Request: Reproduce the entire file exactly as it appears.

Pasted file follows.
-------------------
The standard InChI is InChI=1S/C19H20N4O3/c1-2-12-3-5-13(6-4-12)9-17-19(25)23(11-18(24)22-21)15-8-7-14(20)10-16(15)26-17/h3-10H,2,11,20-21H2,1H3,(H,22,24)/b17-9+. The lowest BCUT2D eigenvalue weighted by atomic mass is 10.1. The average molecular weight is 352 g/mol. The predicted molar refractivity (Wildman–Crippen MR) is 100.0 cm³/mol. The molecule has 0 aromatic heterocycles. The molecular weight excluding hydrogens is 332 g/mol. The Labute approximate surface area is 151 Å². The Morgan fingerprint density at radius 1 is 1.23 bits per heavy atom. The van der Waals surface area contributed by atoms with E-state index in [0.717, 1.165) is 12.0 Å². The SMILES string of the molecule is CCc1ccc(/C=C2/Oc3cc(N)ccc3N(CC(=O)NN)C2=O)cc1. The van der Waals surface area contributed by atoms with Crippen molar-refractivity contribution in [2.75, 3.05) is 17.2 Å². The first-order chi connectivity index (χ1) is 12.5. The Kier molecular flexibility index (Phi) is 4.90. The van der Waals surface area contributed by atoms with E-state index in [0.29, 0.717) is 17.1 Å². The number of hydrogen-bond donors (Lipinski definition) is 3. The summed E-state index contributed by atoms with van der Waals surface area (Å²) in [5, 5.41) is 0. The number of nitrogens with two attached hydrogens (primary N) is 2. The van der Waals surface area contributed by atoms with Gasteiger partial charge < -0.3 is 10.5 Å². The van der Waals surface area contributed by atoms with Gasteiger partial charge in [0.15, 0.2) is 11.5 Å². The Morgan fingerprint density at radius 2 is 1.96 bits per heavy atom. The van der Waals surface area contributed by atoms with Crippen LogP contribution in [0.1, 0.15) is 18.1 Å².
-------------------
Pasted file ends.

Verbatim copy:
The standard InChI is InChI=1S/C19H20N4O3/c1-2-12-3-5-13(6-4-12)9-17-19(25)23(11-18(24)22-21)15-8-7-14(20)10-16(15)26-17/h3-10H,2,11,20-21H2,1H3,(H,22,24)/b17-9+. The lowest BCUT2D eigenvalue weighted by atomic mass is 10.1. The average molecular weight is 352 g/mol. The predicted molar refractivity (Wildman–Crippen MR) is 100.0 cm³/mol. The molecule has 0 aromatic heterocycles. The molecular weight excluding hydrogens is 332 g/mol. The Labute approximate surface area is 151 Å². The Morgan fingerprint density at radius 1 is 1.23 bits per heavy atom. The van der Waals surface area contributed by atoms with E-state index in [0.717, 1.165) is 12.0 Å². The SMILES string of the molecule is CCc1ccc(/C=C2/Oc3cc(N)ccc3N(CC(=O)NN)C2=O)cc1. The van der Waals surface area contributed by atoms with Crippen molar-refractivity contribution in [2.75, 3.05) is 17.2 Å². The first-order chi connectivity index (χ1) is 12.5. The Kier molecular flexibility index (Phi) is 4.90. The van der Waals surface area contributed by atoms with E-state index in [0.29, 0.717) is 17.1 Å². The number of hydrogen-bond donors (Lipinski definition) is 3. The summed E-state index contributed by atoms with van der Waals surface area (Å²) in [5, 5.41) is 0. The number of nitrogens with two attached hydrogens (primary N) is 2. The van der Waals surface area contributed by atoms with Gasteiger partial charge < -0.3 is 10.5 Å². The van der Waals surface area contributed by atoms with Gasteiger partial charge in [0.15, 0.2) is 11.5 Å². The Morgan fingerprint density at radius 2 is 1.96 bits per heavy atom. The van der Waals surface area contributed by atoms with Crippen LogP contribution in [0.1, 0.15) is 18.1 Å².